Bark beetle outbreaks have resulted in the loss of hundreds of thousands of conifers on approximately 30 million hectares of forested lands in western North America during the last decade. Many forests remain susceptible to bark beetle infestation and will continue to experience high levels of conifer mortality until suitable host trees are depleted, or natural factors cause populations to collapse. Stand conditions and drought, combined with warming temperatures, have contributed to the severity of these outbreaks, particularly in high-elevation forests.

Conventional wisdom suggests that large scale bark beetle outbreaks alter fuel complexes resulting in an increased potential for severe fires. Conversely, fires damage trees that may predispose them to bark beetle attack. In reality there is little specific quantified data supporting these assertions, and until recently, relationships between fire and western bark beetles in forests of North America have not been extensively studied. The magnitude of recent outbreaks and large wildfires has resulted in a flurry of research attempting to quantify bark beetle/fire/fuel interactions.
 
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1988

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Susceptibility of Lodgepole Pine to Infestation by Mountain Pine Beetle Following Partial Cutting of Stands, Gene D. Amman, Mark D. McGregor, Richard F. Schmitz, and Robert D. Oakes; Canadian Journal of Forest Research

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Patterns of Community Dynamics in Colorado Engelmann Spruce-Subalpine Fire Forests, Gregory H. Aplet, Richard D. Laven, and Frederick W. Smith; Ecology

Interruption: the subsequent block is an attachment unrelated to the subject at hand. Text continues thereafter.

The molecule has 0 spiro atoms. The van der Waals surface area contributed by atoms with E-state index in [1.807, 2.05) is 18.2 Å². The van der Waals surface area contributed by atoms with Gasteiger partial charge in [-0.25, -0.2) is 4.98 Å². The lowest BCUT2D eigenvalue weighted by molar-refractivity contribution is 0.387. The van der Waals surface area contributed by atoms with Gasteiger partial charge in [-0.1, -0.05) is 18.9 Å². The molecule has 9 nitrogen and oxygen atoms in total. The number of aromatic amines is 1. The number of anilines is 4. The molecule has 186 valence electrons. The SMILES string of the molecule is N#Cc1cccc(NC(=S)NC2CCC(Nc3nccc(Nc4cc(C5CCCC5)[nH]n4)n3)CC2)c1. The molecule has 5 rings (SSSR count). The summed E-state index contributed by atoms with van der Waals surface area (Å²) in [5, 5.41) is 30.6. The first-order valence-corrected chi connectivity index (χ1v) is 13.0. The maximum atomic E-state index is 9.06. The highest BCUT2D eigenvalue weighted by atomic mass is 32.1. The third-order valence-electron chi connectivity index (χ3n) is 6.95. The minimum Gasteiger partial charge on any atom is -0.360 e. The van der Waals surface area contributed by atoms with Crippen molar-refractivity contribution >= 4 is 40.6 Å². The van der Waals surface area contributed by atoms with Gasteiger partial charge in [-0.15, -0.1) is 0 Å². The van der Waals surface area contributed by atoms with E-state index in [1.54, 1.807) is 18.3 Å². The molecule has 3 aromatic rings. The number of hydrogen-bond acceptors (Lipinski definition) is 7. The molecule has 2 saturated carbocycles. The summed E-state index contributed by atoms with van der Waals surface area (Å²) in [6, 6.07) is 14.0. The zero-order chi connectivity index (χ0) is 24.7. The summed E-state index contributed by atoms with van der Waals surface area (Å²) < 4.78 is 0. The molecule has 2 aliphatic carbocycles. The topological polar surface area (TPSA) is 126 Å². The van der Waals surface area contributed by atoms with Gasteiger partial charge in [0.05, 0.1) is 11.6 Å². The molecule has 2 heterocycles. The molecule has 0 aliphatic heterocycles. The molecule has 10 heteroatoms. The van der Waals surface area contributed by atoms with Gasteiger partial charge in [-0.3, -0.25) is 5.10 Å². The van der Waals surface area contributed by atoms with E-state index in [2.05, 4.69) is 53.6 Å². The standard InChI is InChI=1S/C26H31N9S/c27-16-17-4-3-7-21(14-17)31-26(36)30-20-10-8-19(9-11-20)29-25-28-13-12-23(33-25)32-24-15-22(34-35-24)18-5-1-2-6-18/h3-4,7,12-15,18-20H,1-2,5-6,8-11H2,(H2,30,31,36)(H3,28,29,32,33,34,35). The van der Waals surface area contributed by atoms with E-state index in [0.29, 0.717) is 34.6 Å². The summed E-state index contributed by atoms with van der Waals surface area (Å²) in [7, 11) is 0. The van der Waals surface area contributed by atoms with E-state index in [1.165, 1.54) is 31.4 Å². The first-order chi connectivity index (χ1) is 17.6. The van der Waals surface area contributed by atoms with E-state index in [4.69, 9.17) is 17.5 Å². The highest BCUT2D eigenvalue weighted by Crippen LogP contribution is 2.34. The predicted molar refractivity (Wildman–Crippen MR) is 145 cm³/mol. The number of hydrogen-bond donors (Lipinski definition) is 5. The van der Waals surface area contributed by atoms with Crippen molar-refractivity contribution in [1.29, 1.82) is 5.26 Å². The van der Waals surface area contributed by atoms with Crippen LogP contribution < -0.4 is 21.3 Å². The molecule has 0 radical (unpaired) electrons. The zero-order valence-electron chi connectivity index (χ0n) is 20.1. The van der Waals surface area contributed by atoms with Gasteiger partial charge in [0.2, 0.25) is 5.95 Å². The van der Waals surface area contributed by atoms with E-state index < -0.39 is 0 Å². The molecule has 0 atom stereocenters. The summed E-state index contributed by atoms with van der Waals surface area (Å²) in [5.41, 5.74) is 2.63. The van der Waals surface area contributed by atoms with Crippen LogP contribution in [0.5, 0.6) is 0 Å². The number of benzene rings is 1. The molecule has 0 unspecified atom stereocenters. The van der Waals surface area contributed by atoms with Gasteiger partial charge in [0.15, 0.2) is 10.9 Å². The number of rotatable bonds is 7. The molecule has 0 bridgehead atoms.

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Douglas-Fir Beetle (Dendroctonus pseudotsugae Hopkins, Coleoptera : Scolytidae) Brood Production on Douglas-Fir Defoliated by Western Spruce Budworm (Choristoneura occidentalis Freeman, Lepidoptera : Tortricidae) in Logan Canyon, Utah, S E. Fredricks and M J. Jenkins; Great Basin Naturalist

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Predicting Postfire Mortality of Seven Western Conifers, Kevin C. Ryan and Elizabeth D. Reinhardt; Canadian Journal of Forest Research

Mountain pine beetle : biology overview, Lee Safranyik; Pages 9-12 in GD Amman (ed) Proceedings - Symposium on the Management of Lodgepole Pine to Minimize Losses to the Mountain Pine Beetle, Kalispell, MT, July 12-14, 1998. UDSA Forest Service, Intermountain Research Station, Ogden UT. General Technical Report INT-262

1987

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Ecology, Silviculture, and Management of the Engelmann Spruce - Subalpine Fir Type in the Central and Southern Rocky Mountains, Robert R. Alexander

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Resistance of Conifers to Bark Beetle Attack : Searching for General Relationships, Erik Christiansen, Richard H. Warning, and Alan A. Berryman; Forest Ecology and Management

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Parasites, Lightning, and the Vegetation Mosaic in Wilderness Landscapes, Dennis H. Knight

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Role of Drought in Outbreaks of Plant-Eating Insects, William J. Mattson and Robert A. Haack; BioScience